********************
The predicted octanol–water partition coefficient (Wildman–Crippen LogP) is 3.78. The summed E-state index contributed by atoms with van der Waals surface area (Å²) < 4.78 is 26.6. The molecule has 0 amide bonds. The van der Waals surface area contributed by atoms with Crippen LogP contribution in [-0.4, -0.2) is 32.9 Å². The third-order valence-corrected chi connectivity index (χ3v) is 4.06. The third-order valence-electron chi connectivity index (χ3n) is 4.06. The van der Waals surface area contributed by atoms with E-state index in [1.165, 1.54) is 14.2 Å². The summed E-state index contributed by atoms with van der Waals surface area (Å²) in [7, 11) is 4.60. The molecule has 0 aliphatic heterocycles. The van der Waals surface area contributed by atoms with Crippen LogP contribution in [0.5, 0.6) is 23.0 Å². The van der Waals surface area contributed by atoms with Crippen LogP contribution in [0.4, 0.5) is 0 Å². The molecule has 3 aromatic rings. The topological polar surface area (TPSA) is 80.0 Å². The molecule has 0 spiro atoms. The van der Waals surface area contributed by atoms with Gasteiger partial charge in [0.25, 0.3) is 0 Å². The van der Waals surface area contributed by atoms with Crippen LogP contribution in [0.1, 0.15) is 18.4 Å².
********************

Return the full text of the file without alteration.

The predicted octanol–water partition coefficient (Wildman–Crippen LogP) is 3.78. The summed E-state index contributed by atoms with van der Waals surface area (Å²) < 4.78 is 26.6. The molecule has 0 amide bonds. The van der Waals surface area contributed by atoms with Crippen LogP contribution in [-0.4, -0.2) is 32.9 Å². The third-order valence-corrected chi connectivity index (χ3v) is 4.06. The third-order valence-electron chi connectivity index (χ3n) is 4.06. The van der Waals surface area contributed by atoms with E-state index in [1.165, 1.54) is 14.2 Å². The summed E-state index contributed by atoms with van der Waals surface area (Å²) in [7, 11) is 4.60. The molecule has 0 aliphatic heterocycles. The van der Waals surface area contributed by atoms with Crippen LogP contribution in [0.5, 0.6) is 23.0 Å². The van der Waals surface area contributed by atoms with Crippen LogP contribution in [0.4, 0.5) is 0 Å². The molecule has 3 aromatic rings. The topological polar surface area (TPSA) is 80.0 Å². The molecule has 0 spiro atoms. The van der Waals surface area contributed by atoms with Gasteiger partial charge in [0.25, 0.3) is 0 Å². The van der Waals surface area contributed by atoms with Crippen LogP contribution in [0.1, 0.15) is 18.4 Å².